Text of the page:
Happy Friday, Friends! This week we have a special guest among us. On Wednesday I shared with you one of my new favorite books, Into the Flames. Today we are delighted to welcome the author, Jessie Sanders, as our guest. In addition to writing, Jessie is an editor who shares her special skills with new authors to help them improve their fabulous work before it meets the world.
Today she shares her thoughts on how to build a better fantasy world. Thanks, Jessie!
You might have heard it said that your story is like an iceberg. Well, it’s true. The tinytip that you see at the top is the story that your readers get to read in book form. The rest,
hidden under the surface, is everything that you, the author, know about your world and
your characters. Without the bottom of your iceberg, the tip of it will just float away,
baseless. Scary, right?
The core of every fantasy novel is a well-established fantasy world. Remember the
detailed inner workings of JK Rowling’s Ministry of Magic? How about all they ways
that Meyers’s vampires differ from the original legend? Both these authors took the time
to develop their worlds in such a way that you could step into it and really live it.
There is a very simple question that you need to ask yourself every time you begin
working on creating a world: What makes my world special? Even if you have a lot of
similarities to other fantasy novels (and it’s something that will be inevitable), you need
to have your own special take for your story and build from that. After you’ve deduced
what is special about your world, you can build it up into something that everyone will
want to enter with you.
If your story is set in a completely different universe, then Patricia Wrede, author
of Dealing with Dragons, has created a great checklist to get you thinking about
everything you will need to know about your world. The questions include things like
your country’s climate and geography, the rules of your magic system, and the type of
currency your characters will use.
The rules of your magic system are important whether you’re in a galaxy far, far, away
or just under some subway tunnels in London (that’s a reference to Neil Gaiman’s
Neverwhere, in case you want to check it out). High fantasy author Brandon Sanderson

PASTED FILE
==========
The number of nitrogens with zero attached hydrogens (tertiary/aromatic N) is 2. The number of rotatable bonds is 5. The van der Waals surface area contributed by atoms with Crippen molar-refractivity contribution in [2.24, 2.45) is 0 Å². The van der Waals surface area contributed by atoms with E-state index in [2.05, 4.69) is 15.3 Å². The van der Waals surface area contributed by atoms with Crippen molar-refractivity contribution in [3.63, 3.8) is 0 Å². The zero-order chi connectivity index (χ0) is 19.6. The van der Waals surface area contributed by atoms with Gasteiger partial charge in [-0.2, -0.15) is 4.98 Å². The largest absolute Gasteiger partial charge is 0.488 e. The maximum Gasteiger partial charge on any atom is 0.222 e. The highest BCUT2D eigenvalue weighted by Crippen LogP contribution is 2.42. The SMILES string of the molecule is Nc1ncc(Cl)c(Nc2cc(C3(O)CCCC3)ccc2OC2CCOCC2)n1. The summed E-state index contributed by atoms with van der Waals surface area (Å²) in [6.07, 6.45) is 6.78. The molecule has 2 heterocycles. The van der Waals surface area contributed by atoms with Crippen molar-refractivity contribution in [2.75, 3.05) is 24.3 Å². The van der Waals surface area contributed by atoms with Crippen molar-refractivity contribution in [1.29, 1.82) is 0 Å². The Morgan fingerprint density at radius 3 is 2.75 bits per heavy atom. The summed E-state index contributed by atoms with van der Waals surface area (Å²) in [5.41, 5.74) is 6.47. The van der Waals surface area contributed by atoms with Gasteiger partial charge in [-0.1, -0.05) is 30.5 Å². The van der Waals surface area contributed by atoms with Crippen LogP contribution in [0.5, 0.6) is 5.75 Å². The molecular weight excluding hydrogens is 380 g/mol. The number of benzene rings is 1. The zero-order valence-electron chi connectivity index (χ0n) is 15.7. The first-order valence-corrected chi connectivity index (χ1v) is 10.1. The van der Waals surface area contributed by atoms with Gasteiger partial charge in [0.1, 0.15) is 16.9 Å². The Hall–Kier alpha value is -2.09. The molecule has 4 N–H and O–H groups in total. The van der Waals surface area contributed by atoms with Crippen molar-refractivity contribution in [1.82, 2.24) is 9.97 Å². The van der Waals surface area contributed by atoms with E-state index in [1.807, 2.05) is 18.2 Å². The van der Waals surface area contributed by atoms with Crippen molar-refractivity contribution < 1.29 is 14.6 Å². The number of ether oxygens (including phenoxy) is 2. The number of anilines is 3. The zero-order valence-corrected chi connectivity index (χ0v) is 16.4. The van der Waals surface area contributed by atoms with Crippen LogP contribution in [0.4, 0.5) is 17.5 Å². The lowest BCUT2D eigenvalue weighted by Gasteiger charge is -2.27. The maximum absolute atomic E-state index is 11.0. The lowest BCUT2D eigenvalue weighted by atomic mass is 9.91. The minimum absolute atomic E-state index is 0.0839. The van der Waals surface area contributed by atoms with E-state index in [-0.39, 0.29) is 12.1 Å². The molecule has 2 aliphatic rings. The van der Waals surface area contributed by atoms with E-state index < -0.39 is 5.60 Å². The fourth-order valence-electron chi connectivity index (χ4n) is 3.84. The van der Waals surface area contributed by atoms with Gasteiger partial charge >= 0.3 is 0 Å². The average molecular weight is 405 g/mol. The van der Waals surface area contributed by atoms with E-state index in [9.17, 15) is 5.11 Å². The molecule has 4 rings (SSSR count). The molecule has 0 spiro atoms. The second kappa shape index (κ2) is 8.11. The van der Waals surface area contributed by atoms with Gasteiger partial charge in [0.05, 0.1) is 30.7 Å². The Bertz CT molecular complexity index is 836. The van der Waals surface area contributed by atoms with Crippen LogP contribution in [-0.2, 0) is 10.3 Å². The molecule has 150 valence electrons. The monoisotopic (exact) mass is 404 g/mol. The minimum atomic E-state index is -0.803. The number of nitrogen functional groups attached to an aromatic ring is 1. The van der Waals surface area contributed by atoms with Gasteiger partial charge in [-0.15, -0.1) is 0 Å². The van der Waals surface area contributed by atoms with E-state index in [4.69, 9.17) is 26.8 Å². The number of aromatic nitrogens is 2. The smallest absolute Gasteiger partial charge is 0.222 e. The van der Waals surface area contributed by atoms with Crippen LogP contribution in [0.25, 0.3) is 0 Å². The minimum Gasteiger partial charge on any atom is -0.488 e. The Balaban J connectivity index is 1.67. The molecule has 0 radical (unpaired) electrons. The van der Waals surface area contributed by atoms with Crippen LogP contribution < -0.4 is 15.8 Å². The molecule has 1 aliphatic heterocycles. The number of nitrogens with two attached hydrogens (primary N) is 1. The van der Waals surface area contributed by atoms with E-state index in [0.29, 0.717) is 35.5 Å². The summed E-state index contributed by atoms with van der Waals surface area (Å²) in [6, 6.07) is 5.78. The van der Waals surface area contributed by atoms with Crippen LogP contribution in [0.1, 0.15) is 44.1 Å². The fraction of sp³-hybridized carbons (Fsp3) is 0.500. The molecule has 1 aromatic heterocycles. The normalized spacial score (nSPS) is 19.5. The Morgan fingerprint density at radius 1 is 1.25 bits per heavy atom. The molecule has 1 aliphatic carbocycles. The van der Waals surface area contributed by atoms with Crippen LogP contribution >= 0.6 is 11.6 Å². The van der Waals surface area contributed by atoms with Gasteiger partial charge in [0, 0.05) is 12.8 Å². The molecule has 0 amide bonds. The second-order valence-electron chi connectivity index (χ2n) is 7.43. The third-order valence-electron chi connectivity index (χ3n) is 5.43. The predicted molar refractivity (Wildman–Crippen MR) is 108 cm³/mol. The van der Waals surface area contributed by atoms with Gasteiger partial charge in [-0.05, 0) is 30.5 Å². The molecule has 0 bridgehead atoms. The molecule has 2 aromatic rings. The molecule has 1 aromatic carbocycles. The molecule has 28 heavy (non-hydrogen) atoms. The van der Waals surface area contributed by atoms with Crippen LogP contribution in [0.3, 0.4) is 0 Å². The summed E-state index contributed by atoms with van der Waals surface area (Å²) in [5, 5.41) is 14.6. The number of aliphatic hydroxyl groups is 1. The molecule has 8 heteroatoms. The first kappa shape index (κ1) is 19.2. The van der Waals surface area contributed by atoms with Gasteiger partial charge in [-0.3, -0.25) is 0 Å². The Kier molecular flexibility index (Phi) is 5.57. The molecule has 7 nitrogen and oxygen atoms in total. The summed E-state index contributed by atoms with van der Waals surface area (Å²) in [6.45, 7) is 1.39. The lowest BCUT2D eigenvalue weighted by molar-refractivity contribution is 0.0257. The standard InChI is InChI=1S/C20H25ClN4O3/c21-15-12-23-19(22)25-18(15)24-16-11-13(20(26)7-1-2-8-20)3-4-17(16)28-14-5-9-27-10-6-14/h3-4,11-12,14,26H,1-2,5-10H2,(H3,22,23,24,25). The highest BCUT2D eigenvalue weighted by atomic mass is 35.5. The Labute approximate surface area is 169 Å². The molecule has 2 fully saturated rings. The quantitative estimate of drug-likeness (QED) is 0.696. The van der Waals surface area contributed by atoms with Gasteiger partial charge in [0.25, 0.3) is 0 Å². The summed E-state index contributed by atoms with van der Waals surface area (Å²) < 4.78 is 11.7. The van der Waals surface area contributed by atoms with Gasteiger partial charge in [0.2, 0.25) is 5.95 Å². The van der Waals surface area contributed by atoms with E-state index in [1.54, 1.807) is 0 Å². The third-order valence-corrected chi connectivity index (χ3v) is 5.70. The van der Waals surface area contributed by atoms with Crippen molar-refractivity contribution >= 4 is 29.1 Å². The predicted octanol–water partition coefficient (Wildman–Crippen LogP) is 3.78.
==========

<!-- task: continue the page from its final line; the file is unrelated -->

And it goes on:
has some great rules to consider when working through your magic system: Sandersons-First-Law. In my novel, Into the Flames, one of the characters mentions the rules that govern their superpowers. Rahab, the main character, expresses disbelief that there is such a thing. But even though Rahab doesn’t know it, I’ve been running her and her friends’ lives by a set of rules that
governs what they can and can’t do. In the end, the restrictions to their superpowers raise
the stakes and make the ending more exciting.
Even if your characters use magic sparingly or never at all, you still need to know what
would happen if your bad guy suddenly decides to use your version of the cruciatus curse
to torture your hero. Take your main character through a typical day in his life. What
types of magic might he encounter, and what would happen if something went totally
awry? Why is that what happens? In every scenario, what could possibly go wrong?
Figuring out alternate paths for your story to take ultimately makes the path you choose
Remember whenever you’re creating a new world that it’s great to let others’ works
inspire you, but you should never mimic anyone else’s ideas. If you love the idea of a
magical train that has a secret train station, then put one in your story! But make sure to
make it your own. This world already has a Platform 9 ¾, and we don’t need another. But
we do need whatever your imagination can bring us! Take the time before you delve into your
plot to sit down and really hash out what your world will look like and how it will work.
Your readers will thank you, and it’s actually a lot of fun!
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